further advance receivables is either funded by the subordinated
loan or its payment is subordinated in the priority of payments.
Amounts in the prefunding account are also used to acquire new
loan receivables and further advances during the revolving period.

"Following our view of the increased uncertainty associated with
the transaction's potentially longer life, we have applied high
rating level loss multiples and recovery rate haircuts (discounts)
for the assigned ratings."

Payment Structure

S&P said, "We have analyzed the payment structure and other
structural features of the transaction under our European consumer
finance criteria. The transaction has separate principal and
interest waterfalls. A principal deficiency ledger (PDL)
comprising seven sub-ledgers is in place for each class of notes
in order to record any realized loss on the loans and any interest
shortfall amount.

"The results of our cash flow runs are in line with our ratings on
the class A, B, C, D, E-Dfrd, and F-Dfrd notes. We base our
ratings on the class A, B, C, and D notes on the timely payment of
interest and principal, while our ratings on the class E-Dfrd and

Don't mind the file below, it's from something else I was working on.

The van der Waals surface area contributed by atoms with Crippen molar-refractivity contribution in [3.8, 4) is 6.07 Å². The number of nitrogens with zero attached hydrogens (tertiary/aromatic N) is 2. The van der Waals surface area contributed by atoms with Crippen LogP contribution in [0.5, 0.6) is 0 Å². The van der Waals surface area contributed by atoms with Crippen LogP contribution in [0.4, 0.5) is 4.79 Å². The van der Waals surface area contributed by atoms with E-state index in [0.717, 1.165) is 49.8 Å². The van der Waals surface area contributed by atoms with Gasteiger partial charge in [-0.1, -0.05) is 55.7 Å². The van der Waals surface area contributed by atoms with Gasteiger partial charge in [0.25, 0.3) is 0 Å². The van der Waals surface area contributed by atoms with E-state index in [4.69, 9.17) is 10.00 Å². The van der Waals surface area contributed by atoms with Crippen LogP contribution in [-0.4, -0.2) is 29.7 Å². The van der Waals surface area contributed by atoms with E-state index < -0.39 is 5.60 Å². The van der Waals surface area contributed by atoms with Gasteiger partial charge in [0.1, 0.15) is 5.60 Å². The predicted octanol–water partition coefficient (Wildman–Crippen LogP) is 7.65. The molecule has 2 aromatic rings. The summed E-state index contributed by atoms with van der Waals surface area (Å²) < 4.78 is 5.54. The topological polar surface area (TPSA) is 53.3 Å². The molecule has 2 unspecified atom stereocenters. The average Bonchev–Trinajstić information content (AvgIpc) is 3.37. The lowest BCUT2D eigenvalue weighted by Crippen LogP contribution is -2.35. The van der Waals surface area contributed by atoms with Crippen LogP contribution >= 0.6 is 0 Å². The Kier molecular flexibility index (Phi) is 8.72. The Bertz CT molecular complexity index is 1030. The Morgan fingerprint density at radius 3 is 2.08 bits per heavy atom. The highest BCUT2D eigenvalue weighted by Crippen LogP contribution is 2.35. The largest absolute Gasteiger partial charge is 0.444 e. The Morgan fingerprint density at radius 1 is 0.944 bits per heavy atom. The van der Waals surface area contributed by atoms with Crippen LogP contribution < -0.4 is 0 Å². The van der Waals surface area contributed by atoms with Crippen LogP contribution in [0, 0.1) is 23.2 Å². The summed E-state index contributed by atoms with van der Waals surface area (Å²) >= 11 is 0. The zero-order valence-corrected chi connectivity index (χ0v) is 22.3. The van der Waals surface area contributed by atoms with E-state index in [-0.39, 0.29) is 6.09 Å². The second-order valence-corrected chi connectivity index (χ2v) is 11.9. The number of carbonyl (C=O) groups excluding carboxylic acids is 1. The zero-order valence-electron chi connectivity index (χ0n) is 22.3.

F-Dfrd notes are on a deferrable basis, i.e. ultimate interest and

The issuer can use principal collections and any of the notes
proceeds to purchase additional loan receivables and further
advance receivables. The transaction has a reserve account, which
was initially sized at 1.5% of the principal balance of the class
A to D notes' initial balance (the reserve target level) and which
was funded by a portion of the sale of the class G notes. The
reserve amortizes in line with the portfolio, subject to a floor
(minimum level) of EUR250,000. The reserve only provides benefit
to the class A, B, C, and D notes. Once these classes of notes are
fully repaid, or once the portfolio has fully amortized, the
reserve amortizes to zero. There is also a liquidity reserve fund
in place. It had a balance of 0 at closing and was funded at item
12 in the revenue waterfall. The target amount of this reserve is
the target reserve balance minus the general reserve balance and
it only provides benefit to the class A, B, C, and D notes.

The interest on the notes is based on floating-rate one-month Euro
Interbank Offered Rate (EURIBOR). The loans bear both fixed and